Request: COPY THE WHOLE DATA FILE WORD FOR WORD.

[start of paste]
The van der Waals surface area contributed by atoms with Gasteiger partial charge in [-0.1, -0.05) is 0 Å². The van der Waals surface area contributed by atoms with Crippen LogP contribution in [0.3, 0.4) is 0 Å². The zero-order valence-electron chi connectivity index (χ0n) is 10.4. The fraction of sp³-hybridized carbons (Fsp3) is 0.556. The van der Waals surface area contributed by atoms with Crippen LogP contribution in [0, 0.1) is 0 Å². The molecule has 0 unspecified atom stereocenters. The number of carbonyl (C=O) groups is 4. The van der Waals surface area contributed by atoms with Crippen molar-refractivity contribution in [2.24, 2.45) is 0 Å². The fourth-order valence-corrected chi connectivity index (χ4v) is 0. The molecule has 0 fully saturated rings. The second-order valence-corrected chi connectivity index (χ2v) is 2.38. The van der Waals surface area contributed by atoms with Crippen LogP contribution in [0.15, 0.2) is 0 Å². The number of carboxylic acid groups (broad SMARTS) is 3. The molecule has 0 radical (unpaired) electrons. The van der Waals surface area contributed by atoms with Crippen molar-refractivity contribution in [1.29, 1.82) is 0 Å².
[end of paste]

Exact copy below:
The van der Waals surface area contributed by atoms with Gasteiger partial charge in [-0.1, -0.05) is 0 Å². The van der Waals surface area contributed by atoms with Crippen LogP contribution in [0.3, 0.4) is 0 Å². The zero-order valence-electron chi connectivity index (χ0n) is 10.4. The fraction of sp³-hybridized carbons (Fsp3) is 0.556. The van der Waals surface area contributed by atoms with Crippen LogP contribution in [0, 0.1) is 0 Å². The molecule has 0 unspecified atom stereocenters. The number of carbonyl (C=O) groups is 4. The van der Waals surface area contributed by atoms with Crippen molar-refractivity contribution in [2.24, 2.45) is 0 Å². The fourth-order valence-corrected chi connectivity index (χ4v) is 0. The molecule has 0 fully saturated rings. The second-order valence-corrected chi connectivity index (χ2v) is 2.38. The van der Waals surface area contributed by atoms with Crippen LogP contribution in [0.15, 0.2) is 0 Å². The number of carboxylic acid groups (broad SMARTS) is 3. The molecule has 0 radical (unpaired) electrons. The van der Waals surface area contributed by atoms with Crippen molar-refractivity contribution in [1.29, 1.82) is 0 Å².